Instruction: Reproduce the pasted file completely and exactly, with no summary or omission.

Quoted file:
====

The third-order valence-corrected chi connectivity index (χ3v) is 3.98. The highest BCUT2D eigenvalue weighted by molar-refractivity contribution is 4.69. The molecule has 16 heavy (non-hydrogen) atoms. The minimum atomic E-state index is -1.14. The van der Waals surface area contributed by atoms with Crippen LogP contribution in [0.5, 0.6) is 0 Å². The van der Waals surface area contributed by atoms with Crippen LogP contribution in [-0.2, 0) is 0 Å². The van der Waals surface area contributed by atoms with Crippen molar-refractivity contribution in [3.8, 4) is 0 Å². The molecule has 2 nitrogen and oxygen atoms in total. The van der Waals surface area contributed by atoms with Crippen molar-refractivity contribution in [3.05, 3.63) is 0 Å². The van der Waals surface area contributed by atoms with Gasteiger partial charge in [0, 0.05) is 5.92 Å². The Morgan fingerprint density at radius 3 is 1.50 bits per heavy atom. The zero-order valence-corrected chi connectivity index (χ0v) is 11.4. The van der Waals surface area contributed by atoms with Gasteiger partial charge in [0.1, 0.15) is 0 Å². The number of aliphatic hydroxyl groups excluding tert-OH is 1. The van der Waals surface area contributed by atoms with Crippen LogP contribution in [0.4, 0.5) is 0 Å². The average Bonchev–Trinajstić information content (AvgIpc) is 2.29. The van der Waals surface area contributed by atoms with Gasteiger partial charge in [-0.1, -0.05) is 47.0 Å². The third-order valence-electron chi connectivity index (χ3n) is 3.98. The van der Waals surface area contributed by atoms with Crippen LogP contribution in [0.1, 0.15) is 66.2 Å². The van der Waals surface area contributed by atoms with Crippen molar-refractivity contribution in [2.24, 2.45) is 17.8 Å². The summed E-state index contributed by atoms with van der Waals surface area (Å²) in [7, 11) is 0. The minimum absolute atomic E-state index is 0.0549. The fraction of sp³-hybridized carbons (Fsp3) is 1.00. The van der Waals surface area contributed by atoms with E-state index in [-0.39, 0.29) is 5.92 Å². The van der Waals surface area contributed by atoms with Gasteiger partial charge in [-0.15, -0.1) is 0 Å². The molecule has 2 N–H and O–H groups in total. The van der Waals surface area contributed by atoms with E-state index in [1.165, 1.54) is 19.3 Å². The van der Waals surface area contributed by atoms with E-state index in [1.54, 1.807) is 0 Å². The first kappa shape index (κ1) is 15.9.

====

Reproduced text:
The third-order valence-corrected chi connectivity index (χ3v) is 3.98. The highest BCUT2D eigenvalue weighted by molar-refractivity contribution is 4.69. The molecule has 16 heavy (non-hydrogen) atoms. The minimum atomic E-state index is -1.14. The van der Waals surface area contributed by atoms with Crippen LogP contribution in [0.5, 0.6) is 0 Å². The van der Waals surface area contributed by atoms with Crippen LogP contribution in [-0.2, 0) is 0 Å². The van der Waals surface area contributed by atoms with Crippen molar-refractivity contribution in [3.8, 4) is 0 Å². The molecule has 2 nitrogen and oxygen atoms in total. The van der Waals surface area contributed by atoms with Crippen molar-refractivity contribution in [3.05, 3.63) is 0 Å². The van der Waals surface area contributed by atoms with Gasteiger partial charge in [0, 0.05) is 5.92 Å². The Morgan fingerprint density at radius 3 is 1.50 bits per heavy atom. The zero-order valence-corrected chi connectivity index (χ0v) is 11.4. The van der Waals surface area contributed by atoms with Gasteiger partial charge in [0.1, 0.15) is 0 Å². The number of aliphatic hydroxyl groups excluding tert-OH is 1. The van der Waals surface area contributed by atoms with Crippen LogP contribution in [0.4, 0.5) is 0 Å². The average Bonchev–Trinajstić information content (AvgIpc) is 2.29. The van der Waals surface area contributed by atoms with Gasteiger partial charge in [-0.1, -0.05) is 47.0 Å². The third-order valence-electron chi connectivity index (χ3n) is 3.98. The van der Waals surface area contributed by atoms with Crippen LogP contribution in [0.1, 0.15) is 66.2 Å². The van der Waals surface area contributed by atoms with Crippen molar-refractivity contribution in [2.24, 2.45) is 17.8 Å². The summed E-state index contributed by atoms with van der Waals surface area (Å²) in [7, 11) is 0. The minimum absolute atomic E-state index is 0.0549. The fraction of sp³-hybridized carbons (Fsp3) is 1.00. The van der Waals surface area contributed by atoms with E-state index in [-0.39, 0.29) is 5.92 Å². The van der Waals surface area contributed by atoms with Gasteiger partial charge in [-0.15, -0.1) is 0 Å². The molecule has 2 N–H and O–H groups in total. The van der Waals surface area contributed by atoms with E-state index in [1.165, 1.54) is 19.3 Å². The van der Waals surface area contributed by atoms with E-state index in [1.54, 1.807) is 0 Å². The first kappa shape index (κ1) is 15.9.